“I knew immediately he was the boy we’d heard about. But everyone was ignoring him, like he didn’t exist. They’d walk right by him and not even acknowledge him with any word, let alone a kind word. His mother is an alcoholic, he doesn’t have any place to live and he has no money for food. What an awful life for a young boy. I’m upset because I don’t know how to feel. Here we are, Christians, and we are treating him poorly. I know he shouldn’t do the things he’s been accused of, but isn’t he just trying to survive? He told me he wants to go back to school, that his favorite subjects are math and science, and he wants to be an engineer. I’m all for helping Mashadi and her family, but can’t we help him too? He’s a child of God, just like we are. And we are sinners, just like he is. How do we measure the difference in the sins? Is there no difference? I guess my tears are for everyone tonight, Mashadi, Buti and us. We are all sinners.”
“Yes, we are all sinners. It’s okay to cry for those who are being hurt by the world. And you’ve raised some great questions. Why do we choose to single out the people that we are going to love and care for? After all, Jesus said love thy neighbor and he meant everyone.”
“Thanks for listening, Leigh. I’ll keep everyone in my prayers tonight. Good night.” The tears were dripping silently as I placed the key in the gate of my house. “Thanks for walking me home.”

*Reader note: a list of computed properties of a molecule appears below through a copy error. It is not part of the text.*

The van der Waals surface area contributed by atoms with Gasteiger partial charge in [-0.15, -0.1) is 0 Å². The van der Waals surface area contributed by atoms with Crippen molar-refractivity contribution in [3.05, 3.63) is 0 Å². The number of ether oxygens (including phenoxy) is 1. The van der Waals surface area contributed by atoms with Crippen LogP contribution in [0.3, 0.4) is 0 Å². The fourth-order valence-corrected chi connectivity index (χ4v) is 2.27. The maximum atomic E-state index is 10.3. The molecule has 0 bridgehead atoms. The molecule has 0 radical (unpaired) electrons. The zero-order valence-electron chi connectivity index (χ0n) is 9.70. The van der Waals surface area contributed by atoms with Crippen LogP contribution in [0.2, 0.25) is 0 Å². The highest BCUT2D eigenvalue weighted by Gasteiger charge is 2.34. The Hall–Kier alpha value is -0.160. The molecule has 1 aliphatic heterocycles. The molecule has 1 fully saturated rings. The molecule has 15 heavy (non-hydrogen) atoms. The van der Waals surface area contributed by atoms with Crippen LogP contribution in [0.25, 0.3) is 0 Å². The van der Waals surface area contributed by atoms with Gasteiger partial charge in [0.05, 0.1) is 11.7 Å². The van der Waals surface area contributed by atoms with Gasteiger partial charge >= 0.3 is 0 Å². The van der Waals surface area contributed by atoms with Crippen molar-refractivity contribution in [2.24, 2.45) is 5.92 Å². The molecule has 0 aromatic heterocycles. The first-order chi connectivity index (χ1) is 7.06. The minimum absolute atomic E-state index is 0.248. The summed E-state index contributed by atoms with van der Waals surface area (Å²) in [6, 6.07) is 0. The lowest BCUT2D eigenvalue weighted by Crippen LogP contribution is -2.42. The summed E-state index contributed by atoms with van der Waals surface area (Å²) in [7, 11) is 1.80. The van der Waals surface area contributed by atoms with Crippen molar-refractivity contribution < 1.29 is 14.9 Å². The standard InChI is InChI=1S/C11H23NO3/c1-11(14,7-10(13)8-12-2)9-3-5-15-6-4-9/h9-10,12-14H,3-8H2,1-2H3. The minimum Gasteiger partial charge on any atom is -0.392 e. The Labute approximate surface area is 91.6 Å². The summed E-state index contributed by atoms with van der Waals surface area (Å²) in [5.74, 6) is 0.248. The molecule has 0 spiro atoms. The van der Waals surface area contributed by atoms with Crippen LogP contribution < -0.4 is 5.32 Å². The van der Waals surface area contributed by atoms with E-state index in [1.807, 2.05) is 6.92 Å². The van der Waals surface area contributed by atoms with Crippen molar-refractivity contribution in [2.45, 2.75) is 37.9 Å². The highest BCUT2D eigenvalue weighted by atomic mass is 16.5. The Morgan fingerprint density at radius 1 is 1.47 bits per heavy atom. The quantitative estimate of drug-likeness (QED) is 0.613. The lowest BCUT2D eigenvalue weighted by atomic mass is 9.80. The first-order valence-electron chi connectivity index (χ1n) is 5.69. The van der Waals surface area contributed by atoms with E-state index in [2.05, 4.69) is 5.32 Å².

I couldn’t sleep. How could a seventeen-year-old with no parents and no education hope to survive? I was wrestling with the fate of both Mashadi and Buti, looking for answers when there were none.
To be continued in Chasing My Father..!
Praise for Chasing My Father
“Agatha Nolen knows that it’s life’s hard things that often open our eyes to the crucial things. As she recounts here her pursuit of meaning and faith, she shares without flinching the detours and discoveries of her compelling story.We see how even amid setbacks a divine Presence does not give up on bringing us into new possibilities.”
—The Very Reverend Timothy Jones, Dean of Trinity Episcopal Cathedral Columbia, South Carolina, and author of Art of Prayer: A Simple Guide to Conversation with God.
“Chasing my Father is a compellingly honest insight into Agatha Nolen’s personal journey of transformation through multiple challenging situations. Her story reminds us that the places wego in order to help others transform all too often become the places of our own transformation, if we are open to that possibility.Agatha is clearly open to it and this makes her story worth reading.”